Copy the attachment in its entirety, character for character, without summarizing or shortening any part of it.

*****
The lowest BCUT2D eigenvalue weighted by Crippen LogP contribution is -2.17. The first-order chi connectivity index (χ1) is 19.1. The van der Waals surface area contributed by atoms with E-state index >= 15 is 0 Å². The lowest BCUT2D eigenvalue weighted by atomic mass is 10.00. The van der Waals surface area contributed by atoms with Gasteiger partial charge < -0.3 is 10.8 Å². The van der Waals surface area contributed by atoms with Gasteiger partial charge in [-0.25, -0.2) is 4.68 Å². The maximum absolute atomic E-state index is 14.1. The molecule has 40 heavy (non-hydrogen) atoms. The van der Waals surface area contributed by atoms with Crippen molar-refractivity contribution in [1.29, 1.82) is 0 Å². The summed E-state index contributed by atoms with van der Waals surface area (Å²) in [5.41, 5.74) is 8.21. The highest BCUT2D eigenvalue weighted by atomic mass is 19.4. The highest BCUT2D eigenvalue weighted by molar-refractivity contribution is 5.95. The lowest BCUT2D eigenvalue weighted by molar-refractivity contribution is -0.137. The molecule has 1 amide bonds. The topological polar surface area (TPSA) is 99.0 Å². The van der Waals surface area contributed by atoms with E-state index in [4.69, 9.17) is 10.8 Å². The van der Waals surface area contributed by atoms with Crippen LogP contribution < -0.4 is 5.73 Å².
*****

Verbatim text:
The lowest BCUT2D eigenvalue weighted by Crippen LogP contribution is -2.17. The first-order chi connectivity index (χ1) is 19.1. The van der Waals surface area contributed by atoms with E-state index >= 15 is 0 Å². The lowest BCUT2D eigenvalue weighted by atomic mass is 10.00. The van der Waals surface area contributed by atoms with Gasteiger partial charge < -0.3 is 10.8 Å². The van der Waals surface area contributed by atoms with Gasteiger partial charge in [-0.25, -0.2) is 4.68 Å². The maximum absolute atomic E-state index is 14.1. The molecule has 40 heavy (non-hydrogen) atoms. The van der Waals surface area contributed by atoms with Crippen molar-refractivity contribution in [1.29, 1.82) is 0 Å². The summed E-state index contributed by atoms with van der Waals surface area (Å²) in [5.41, 5.74) is 8.21. The highest BCUT2D eigenvalue weighted by atomic mass is 19.4. The highest BCUT2D eigenvalue weighted by molar-refractivity contribution is 5.95. The lowest BCUT2D eigenvalue weighted by molar-refractivity contribution is -0.137. The molecule has 1 amide bonds. The topological polar surface area (TPSA) is 99.0 Å². The van der Waals surface area contributed by atoms with E-state index in [4.69, 9.17) is 10.8 Å². The van der Waals surface area contributed by atoms with Crippen LogP contribution < -0.4 is 5.73 Å².